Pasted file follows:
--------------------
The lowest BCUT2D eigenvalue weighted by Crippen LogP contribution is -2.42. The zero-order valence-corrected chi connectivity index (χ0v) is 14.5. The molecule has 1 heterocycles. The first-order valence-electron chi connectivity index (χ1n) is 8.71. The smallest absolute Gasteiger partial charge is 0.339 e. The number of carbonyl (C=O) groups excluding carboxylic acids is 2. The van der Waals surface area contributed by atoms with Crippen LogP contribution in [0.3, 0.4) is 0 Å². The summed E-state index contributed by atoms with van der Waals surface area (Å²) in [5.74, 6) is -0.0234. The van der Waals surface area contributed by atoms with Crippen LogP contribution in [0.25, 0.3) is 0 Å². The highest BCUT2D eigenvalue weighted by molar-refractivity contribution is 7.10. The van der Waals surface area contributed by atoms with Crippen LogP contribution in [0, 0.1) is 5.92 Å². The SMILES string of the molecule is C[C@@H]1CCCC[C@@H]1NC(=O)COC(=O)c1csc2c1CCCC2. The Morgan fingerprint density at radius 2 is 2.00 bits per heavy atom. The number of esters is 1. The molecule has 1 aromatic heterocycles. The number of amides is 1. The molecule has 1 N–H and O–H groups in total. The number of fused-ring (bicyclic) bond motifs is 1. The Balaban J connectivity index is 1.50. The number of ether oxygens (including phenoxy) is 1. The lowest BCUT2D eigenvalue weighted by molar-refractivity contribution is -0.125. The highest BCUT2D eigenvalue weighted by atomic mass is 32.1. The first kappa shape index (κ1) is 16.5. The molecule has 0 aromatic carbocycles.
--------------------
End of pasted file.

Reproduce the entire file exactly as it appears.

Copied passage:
The lowest BCUT2D eigenvalue weighted by Crippen LogP contribution is -2.42. The zero-order valence-corrected chi connectivity index (χ0v) is 14.5. The molecule has 1 heterocycles. The first-order valence-electron chi connectivity index (χ1n) is 8.71. The smallest absolute Gasteiger partial charge is 0.339 e. The number of carbonyl (C=O) groups excluding carboxylic acids is 2. The van der Waals surface area contributed by atoms with Crippen LogP contribution in [0.3, 0.4) is 0 Å². The summed E-state index contributed by atoms with van der Waals surface area (Å²) in [5.74, 6) is -0.0234. The van der Waals surface area contributed by atoms with Crippen LogP contribution in [0.25, 0.3) is 0 Å². The highest BCUT2D eigenvalue weighted by molar-refractivity contribution is 7.10. The van der Waals surface area contributed by atoms with Crippen LogP contribution in [0, 0.1) is 5.92 Å². The SMILES string of the molecule is C[C@@H]1CCCC[C@@H]1NC(=O)COC(=O)c1csc2c1CCCC2. The Morgan fingerprint density at radius 2 is 2.00 bits per heavy atom. The number of esters is 1. The molecule has 1 aromatic heterocycles. The number of amides is 1. The molecule has 1 N–H and O–H groups in total. The number of fused-ring (bicyclic) bond motifs is 1. The Balaban J connectivity index is 1.50. The number of ether oxygens (including phenoxy) is 1. The lowest BCUT2D eigenvalue weighted by molar-refractivity contribution is -0.125. The highest BCUT2D eigenvalue weighted by atomic mass is 32.1. The first kappa shape index (κ1) is 16.5. The molecule has 0 aromatic carbocycles.